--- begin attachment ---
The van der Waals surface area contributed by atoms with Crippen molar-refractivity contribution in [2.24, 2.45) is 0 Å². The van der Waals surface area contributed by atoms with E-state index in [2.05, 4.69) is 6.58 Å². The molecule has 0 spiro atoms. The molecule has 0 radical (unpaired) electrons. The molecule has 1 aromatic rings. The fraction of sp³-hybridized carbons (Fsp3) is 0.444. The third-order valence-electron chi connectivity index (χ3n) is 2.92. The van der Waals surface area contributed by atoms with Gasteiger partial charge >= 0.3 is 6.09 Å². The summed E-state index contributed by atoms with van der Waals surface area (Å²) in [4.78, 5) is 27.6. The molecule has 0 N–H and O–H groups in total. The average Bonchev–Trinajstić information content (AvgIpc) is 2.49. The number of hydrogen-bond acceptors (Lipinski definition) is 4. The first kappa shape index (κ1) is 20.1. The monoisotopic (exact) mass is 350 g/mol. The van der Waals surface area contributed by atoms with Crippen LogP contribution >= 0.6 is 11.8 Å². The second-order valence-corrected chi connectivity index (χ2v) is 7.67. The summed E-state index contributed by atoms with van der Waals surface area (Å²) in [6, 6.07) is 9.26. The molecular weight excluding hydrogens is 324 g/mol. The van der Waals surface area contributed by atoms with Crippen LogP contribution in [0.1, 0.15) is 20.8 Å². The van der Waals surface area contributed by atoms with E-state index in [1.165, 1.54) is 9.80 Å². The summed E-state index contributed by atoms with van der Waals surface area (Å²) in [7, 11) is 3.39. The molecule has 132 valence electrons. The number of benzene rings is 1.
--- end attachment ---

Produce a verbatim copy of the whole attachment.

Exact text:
The van der Waals surface area contributed by atoms with Crippen molar-refractivity contribution in [2.24, 2.45) is 0 Å². The van der Waals surface area contributed by atoms with E-state index in [2.05, 4.69) is 6.58 Å². The molecule has 0 spiro atoms. The molecule has 0 radical (unpaired) electrons. The molecule has 1 aromatic rings. The fraction of sp³-hybridized carbons (Fsp3) is 0.444. The third-order valence-electron chi connectivity index (χ3n) is 2.92. The van der Waals surface area contributed by atoms with Gasteiger partial charge >= 0.3 is 6.09 Å². The summed E-state index contributed by atoms with van der Waals surface area (Å²) in [4.78, 5) is 27.6. The molecule has 0 N–H and O–H groups in total. The average Bonchev–Trinajstić information content (AvgIpc) is 2.49. The number of hydrogen-bond acceptors (Lipinski definition) is 4. The first kappa shape index (κ1) is 20.1. The monoisotopic (exact) mass is 350 g/mol. The van der Waals surface area contributed by atoms with Crippen LogP contribution >= 0.6 is 11.8 Å². The second-order valence-corrected chi connectivity index (χ2v) is 7.67. The summed E-state index contributed by atoms with van der Waals surface area (Å²) in [6, 6.07) is 9.26. The molecular weight excluding hydrogens is 324 g/mol. The van der Waals surface area contributed by atoms with Crippen LogP contribution in [0.1, 0.15) is 20.8 Å². The van der Waals surface area contributed by atoms with E-state index in [1.165, 1.54) is 9.80 Å². The summed E-state index contributed by atoms with van der Waals surface area (Å²) in [7, 11) is 3.39. The molecule has 132 valence electrons. The number of benzene rings is 1.